Thankfully, there is mental health and emotional support for Black people (of all ages) with mental health challenges in the midst of this pandemic. There are some free or low-cost lifelines available and some will continue to be offered after Roni leaves us, or ‘post-Roni’. Below is a list of national organizations and apps that can be accessed if you have a landline, a smartphone, or Wi-Fi access. Some provide professional mental health services, while others provide peer counseling and non-professional support. It’s my hope that this list can provide Black people with mental health challenges and their loved ones — like my friend and her daughter — the assistance and care they need now and post-Roni.
Trauma Recovery Network/HAP: This national network of licensed psychotherapists who are trained in Eye Movement Desensitization and Reprocessing (EMDR) provides (on average) six to ten free sessions for first responders (medical providers, firefighters, police officers). EMDR is a type of therapy “that helps people heal from trauma or other distressing life experiences. EMDR therapy has been extensively researched and has demonstrated effectiveness for trauma.”
BetterHelp: A subscription therapy service that allows you to text, chat, and speak with licensed counselors.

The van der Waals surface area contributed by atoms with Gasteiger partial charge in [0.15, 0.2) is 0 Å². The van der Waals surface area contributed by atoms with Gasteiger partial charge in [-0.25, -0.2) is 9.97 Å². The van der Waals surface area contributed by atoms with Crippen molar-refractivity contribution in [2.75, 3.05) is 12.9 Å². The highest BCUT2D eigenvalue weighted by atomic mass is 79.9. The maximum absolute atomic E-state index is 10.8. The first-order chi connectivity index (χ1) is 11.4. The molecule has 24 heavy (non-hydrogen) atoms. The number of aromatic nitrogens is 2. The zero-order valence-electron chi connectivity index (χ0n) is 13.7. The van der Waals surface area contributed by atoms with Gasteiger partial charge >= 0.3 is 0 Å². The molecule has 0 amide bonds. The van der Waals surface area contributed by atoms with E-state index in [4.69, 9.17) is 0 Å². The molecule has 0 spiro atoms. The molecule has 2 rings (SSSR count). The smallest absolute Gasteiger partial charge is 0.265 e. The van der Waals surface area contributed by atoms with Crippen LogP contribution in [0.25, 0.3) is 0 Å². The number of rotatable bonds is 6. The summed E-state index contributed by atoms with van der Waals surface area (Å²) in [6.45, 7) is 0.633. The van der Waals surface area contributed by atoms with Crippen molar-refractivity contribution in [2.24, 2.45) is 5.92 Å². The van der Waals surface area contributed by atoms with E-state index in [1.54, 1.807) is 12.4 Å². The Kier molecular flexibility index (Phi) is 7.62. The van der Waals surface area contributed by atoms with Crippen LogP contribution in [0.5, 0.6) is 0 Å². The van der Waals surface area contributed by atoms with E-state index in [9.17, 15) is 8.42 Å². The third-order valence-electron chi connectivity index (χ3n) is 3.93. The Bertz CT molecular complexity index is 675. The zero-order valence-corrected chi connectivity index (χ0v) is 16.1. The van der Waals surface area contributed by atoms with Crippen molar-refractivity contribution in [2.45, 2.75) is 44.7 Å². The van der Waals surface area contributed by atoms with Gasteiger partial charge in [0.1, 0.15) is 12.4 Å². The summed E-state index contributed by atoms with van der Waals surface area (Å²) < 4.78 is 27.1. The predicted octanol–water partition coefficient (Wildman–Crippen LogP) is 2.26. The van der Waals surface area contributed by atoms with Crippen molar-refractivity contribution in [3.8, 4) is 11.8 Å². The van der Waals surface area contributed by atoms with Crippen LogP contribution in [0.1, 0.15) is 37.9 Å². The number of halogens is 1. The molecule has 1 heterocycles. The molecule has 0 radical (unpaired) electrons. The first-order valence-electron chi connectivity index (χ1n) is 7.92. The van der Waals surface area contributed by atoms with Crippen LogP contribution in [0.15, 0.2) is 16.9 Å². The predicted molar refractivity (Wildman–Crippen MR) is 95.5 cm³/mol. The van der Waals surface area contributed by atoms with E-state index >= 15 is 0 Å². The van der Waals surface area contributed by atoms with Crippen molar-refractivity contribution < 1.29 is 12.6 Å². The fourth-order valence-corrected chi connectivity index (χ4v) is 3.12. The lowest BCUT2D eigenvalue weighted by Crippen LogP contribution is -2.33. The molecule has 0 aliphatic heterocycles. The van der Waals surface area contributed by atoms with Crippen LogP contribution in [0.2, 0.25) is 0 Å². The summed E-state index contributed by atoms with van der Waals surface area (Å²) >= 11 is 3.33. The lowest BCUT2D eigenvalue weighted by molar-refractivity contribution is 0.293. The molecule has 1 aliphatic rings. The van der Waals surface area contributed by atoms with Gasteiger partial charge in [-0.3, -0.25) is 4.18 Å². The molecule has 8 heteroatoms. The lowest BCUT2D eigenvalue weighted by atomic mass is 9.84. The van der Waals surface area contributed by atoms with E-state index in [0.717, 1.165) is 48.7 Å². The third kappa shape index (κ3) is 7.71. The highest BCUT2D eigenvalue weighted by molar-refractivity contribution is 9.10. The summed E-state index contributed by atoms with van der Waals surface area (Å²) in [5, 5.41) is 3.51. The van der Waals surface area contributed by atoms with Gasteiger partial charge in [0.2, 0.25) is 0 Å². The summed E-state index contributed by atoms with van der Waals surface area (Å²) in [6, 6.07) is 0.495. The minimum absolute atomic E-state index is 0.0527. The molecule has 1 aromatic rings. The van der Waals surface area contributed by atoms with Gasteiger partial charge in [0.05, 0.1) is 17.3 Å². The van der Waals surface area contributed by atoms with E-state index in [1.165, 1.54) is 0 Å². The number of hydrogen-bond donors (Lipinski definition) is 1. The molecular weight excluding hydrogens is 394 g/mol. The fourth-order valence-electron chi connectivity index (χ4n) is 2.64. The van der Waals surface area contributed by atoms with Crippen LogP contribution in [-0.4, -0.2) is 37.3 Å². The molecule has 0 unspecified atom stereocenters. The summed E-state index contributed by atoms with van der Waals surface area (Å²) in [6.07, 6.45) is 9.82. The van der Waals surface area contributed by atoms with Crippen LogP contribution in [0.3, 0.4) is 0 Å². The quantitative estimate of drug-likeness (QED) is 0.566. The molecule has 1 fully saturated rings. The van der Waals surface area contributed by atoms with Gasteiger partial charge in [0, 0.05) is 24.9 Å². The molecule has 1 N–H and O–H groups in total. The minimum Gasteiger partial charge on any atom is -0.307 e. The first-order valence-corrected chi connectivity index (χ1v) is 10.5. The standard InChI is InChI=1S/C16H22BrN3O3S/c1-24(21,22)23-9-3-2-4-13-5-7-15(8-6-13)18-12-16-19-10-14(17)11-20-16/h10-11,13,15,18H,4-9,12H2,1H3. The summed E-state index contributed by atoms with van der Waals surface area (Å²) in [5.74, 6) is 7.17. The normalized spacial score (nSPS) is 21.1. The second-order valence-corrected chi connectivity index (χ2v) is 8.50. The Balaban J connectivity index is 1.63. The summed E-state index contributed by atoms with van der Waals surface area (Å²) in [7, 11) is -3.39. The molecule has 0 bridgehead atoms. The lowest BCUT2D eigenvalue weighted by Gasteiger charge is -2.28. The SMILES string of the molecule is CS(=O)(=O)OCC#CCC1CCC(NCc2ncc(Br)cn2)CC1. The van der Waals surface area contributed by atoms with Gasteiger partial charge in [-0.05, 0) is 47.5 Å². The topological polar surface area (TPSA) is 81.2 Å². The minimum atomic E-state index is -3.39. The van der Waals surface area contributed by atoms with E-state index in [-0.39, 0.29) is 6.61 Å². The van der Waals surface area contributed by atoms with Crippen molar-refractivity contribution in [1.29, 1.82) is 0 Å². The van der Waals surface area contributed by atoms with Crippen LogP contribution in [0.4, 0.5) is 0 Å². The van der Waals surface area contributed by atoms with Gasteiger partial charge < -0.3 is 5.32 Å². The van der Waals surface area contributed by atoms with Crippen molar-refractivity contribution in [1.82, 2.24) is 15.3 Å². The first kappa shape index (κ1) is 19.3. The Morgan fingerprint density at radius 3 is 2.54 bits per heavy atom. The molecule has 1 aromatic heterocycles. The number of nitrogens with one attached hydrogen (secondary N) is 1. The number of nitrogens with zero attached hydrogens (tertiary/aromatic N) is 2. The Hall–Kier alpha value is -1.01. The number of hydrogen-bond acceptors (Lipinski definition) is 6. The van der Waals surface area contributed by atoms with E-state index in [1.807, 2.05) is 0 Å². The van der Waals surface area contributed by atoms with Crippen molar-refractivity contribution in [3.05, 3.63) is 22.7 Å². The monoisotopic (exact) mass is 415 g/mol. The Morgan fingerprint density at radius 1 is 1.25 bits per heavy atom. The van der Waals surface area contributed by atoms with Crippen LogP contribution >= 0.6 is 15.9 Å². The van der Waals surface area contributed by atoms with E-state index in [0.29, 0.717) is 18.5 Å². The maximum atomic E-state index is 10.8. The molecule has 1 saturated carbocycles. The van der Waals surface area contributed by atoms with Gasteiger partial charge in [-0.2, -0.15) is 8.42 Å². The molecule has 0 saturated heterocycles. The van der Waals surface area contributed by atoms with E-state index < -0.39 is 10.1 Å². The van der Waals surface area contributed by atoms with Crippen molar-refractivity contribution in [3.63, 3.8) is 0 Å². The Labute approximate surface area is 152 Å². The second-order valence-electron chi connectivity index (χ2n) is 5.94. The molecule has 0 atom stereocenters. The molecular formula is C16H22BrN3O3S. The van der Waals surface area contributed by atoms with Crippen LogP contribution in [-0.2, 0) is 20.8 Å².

Mental Health Chat For Undocumented People: You need an Instagram account to access this.
Trans Lifeline: “A peer support service run by trans people, for trans and questioning callers. Our operators are located all over the U.S. and Canada, and are all trans-identified. If you are in crisis or just need someone to talk to, even if it’s just about whether or not you’re trans, please call us.”
Sheltering-in-place or being quarantined with someone who’s being abusive can make some victims desperate.These four free, confidential hotlines provide support to anyone experiencing domestic violence.
National Domestic Violence Hotline: Provides phone hotline, online chat support, and resources for victims of domestic violence. Visit the website or call 1–800–799-SAFE (7233). The hotline is available 24/7 in more than 200 languages.
National Deaf Domestic Violence Hotline: This hotline has advocates available 24/7 for crisis intervention, education, information and referrals for “Deaf, Deaf/Blind, Deaf/Disabled” callers. There are online chat, video call, or email options. email@example.com or video call at 1–855–812–1001.
VIP Mujeres: Provides bilingual (Spanish/English) domestic violence support, resources, temporary shelter and legal support. Visit website or call 1–800–664–5880. Their website has a ‘safe exit’ option if you share a computer with your abuser.
The Anti-Violence Project (AVP): AVP empowers LGBTQ and HIV-affected communities and allies to end all forms of violence through organizing and education, and supports survivors through counseling and advocacy. Visit the website or call 1–212–714–1141.